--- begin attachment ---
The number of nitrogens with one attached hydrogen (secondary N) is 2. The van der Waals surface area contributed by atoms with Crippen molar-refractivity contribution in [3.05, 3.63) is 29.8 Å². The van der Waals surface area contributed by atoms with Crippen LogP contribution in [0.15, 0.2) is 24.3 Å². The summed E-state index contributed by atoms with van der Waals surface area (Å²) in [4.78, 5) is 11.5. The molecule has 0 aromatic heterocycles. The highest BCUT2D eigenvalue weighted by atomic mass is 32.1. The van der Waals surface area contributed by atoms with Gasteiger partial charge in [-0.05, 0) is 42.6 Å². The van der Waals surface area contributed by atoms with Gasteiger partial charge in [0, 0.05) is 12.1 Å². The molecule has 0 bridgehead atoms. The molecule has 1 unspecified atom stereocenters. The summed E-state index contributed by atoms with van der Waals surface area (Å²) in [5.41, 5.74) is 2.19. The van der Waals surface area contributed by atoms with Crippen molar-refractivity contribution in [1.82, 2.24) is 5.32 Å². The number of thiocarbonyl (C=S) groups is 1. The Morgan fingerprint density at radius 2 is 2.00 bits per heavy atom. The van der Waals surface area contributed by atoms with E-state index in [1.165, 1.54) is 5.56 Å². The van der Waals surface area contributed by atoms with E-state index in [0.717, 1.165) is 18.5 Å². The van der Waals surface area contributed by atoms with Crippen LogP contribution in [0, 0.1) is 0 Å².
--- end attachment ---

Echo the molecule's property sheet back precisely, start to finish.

The number of nitrogens with one attached hydrogen (secondary N) is 2. The van der Waals surface area contributed by atoms with Crippen molar-refractivity contribution in [3.05, 3.63) is 29.8 Å². The van der Waals surface area contributed by atoms with Crippen LogP contribution in [0.15, 0.2) is 24.3 Å². The summed E-state index contributed by atoms with van der Waals surface area (Å²) in [4.78, 5) is 11.5. The molecule has 0 aromatic heterocycles. The highest BCUT2D eigenvalue weighted by atomic mass is 32.1. The van der Waals surface area contributed by atoms with Gasteiger partial charge in [-0.05, 0) is 42.6 Å². The van der Waals surface area contributed by atoms with Gasteiger partial charge in [0, 0.05) is 12.1 Å². The molecule has 0 bridgehead atoms. The molecule has 1 unspecified atom stereocenters. The summed E-state index contributed by atoms with van der Waals surface area (Å²) in [5.41, 5.74) is 2.19. The van der Waals surface area contributed by atoms with Crippen molar-refractivity contribution in [1.82, 2.24) is 5.32 Å². The number of thiocarbonyl (C=S) groups is 1. The Morgan fingerprint density at radius 2 is 2.00 bits per heavy atom. The van der Waals surface area contributed by atoms with E-state index in [1.165, 1.54) is 5.56 Å². The van der Waals surface area contributed by atoms with E-state index in [0.717, 1.165) is 18.5 Å². The van der Waals surface area contributed by atoms with Crippen LogP contribution in [0, 0.1) is 0 Å².